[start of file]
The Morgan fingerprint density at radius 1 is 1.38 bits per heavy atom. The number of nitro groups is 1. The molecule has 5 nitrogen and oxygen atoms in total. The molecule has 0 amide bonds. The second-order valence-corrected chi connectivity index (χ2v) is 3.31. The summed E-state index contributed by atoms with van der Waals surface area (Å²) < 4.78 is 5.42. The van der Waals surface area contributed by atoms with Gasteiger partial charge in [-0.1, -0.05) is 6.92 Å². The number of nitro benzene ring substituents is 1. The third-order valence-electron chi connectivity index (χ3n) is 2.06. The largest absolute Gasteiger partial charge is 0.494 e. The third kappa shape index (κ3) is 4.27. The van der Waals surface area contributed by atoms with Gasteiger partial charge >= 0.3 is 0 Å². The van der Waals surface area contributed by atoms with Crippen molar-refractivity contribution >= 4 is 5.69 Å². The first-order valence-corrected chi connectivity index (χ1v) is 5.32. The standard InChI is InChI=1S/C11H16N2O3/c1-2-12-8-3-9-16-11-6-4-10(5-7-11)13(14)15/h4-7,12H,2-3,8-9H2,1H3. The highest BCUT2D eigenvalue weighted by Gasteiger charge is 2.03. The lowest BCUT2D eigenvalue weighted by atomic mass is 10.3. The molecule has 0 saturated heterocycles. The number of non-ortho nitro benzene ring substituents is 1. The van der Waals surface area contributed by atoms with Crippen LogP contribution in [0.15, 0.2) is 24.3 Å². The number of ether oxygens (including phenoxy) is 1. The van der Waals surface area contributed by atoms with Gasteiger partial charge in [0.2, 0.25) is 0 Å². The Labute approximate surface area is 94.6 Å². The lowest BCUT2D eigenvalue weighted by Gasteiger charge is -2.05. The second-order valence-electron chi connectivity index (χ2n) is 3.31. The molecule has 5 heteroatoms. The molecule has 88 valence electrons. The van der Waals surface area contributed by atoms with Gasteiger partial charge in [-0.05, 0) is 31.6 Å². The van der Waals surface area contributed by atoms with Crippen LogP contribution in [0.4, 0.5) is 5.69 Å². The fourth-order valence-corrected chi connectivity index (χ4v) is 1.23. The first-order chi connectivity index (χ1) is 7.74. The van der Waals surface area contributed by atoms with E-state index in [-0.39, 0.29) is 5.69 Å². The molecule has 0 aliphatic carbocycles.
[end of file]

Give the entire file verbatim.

The Morgan fingerprint density at radius 1 is 1.38 bits per heavy atom. The number of nitro groups is 1. The molecule has 5 nitrogen and oxygen atoms in total. The molecule has 0 amide bonds. The second-order valence-corrected chi connectivity index (χ2v) is 3.31. The summed E-state index contributed by atoms with van der Waals surface area (Å²) < 4.78 is 5.42. The van der Waals surface area contributed by atoms with Gasteiger partial charge in [-0.1, -0.05) is 6.92 Å². The number of nitro benzene ring substituents is 1. The third-order valence-electron chi connectivity index (χ3n) is 2.06. The largest absolute Gasteiger partial charge is 0.494 e. The third kappa shape index (κ3) is 4.27. The van der Waals surface area contributed by atoms with Gasteiger partial charge >= 0.3 is 0 Å². The van der Waals surface area contributed by atoms with Crippen molar-refractivity contribution >= 4 is 5.69 Å². The first-order valence-corrected chi connectivity index (χ1v) is 5.32. The standard InChI is InChI=1S/C11H16N2O3/c1-2-12-8-3-9-16-11-6-4-10(5-7-11)13(14)15/h4-7,12H,2-3,8-9H2,1H3. The highest BCUT2D eigenvalue weighted by Gasteiger charge is 2.03. The lowest BCUT2D eigenvalue weighted by atomic mass is 10.3. The molecule has 0 saturated heterocycles. The number of non-ortho nitro benzene ring substituents is 1. The van der Waals surface area contributed by atoms with Crippen LogP contribution in [0.15, 0.2) is 24.3 Å². The number of ether oxygens (including phenoxy) is 1. The van der Waals surface area contributed by atoms with Gasteiger partial charge in [0.2, 0.25) is 0 Å². The Labute approximate surface area is 94.6 Å². The lowest BCUT2D eigenvalue weighted by Gasteiger charge is -2.05. The second-order valence-electron chi connectivity index (χ2n) is 3.31. The molecule has 5 heteroatoms. The molecule has 88 valence electrons. The van der Waals surface area contributed by atoms with Gasteiger partial charge in [-0.05, 0) is 31.6 Å². The van der Waals surface area contributed by atoms with Crippen LogP contribution in [0.4, 0.5) is 5.69 Å². The fourth-order valence-corrected chi connectivity index (χ4v) is 1.23. The first-order chi connectivity index (χ1) is 7.74. The van der Waals surface area contributed by atoms with E-state index in [-0.39, 0.29) is 5.69 Å². The molecule has 0 aliphatic carbocycles.